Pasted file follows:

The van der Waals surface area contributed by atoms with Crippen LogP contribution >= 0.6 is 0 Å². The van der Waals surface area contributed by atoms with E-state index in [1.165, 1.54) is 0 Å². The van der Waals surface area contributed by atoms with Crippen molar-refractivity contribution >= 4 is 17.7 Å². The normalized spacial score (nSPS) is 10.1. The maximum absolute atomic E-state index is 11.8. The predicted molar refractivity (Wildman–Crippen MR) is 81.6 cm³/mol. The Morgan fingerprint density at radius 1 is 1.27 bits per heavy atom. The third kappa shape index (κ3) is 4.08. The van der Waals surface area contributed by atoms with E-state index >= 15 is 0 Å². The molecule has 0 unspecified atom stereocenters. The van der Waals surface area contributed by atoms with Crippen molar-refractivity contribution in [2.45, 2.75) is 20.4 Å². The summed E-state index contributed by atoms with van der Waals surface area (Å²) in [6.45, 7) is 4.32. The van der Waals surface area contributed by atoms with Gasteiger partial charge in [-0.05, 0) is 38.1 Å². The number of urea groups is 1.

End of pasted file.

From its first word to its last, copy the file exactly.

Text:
The van der Waals surface area contributed by atoms with Crippen LogP contribution >= 0.6 is 0 Å². The van der Waals surface area contributed by atoms with E-state index in [1.165, 1.54) is 0 Å². The van der Waals surface area contributed by atoms with Crippen molar-refractivity contribution >= 4 is 17.7 Å². The normalized spacial score (nSPS) is 10.1. The maximum absolute atomic E-state index is 11.8. The predicted molar refractivity (Wildman–Crippen MR) is 81.6 cm³/mol. The Morgan fingerprint density at radius 1 is 1.27 bits per heavy atom. The third kappa shape index (κ3) is 4.08. The van der Waals surface area contributed by atoms with E-state index >= 15 is 0 Å². The molecule has 0 unspecified atom stereocenters. The van der Waals surface area contributed by atoms with Crippen molar-refractivity contribution in [2.45, 2.75) is 20.4 Å². The summed E-state index contributed by atoms with van der Waals surface area (Å²) in [6.45, 7) is 4.32. The van der Waals surface area contributed by atoms with Gasteiger partial charge in [-0.05, 0) is 38.1 Å². The number of urea groups is 1.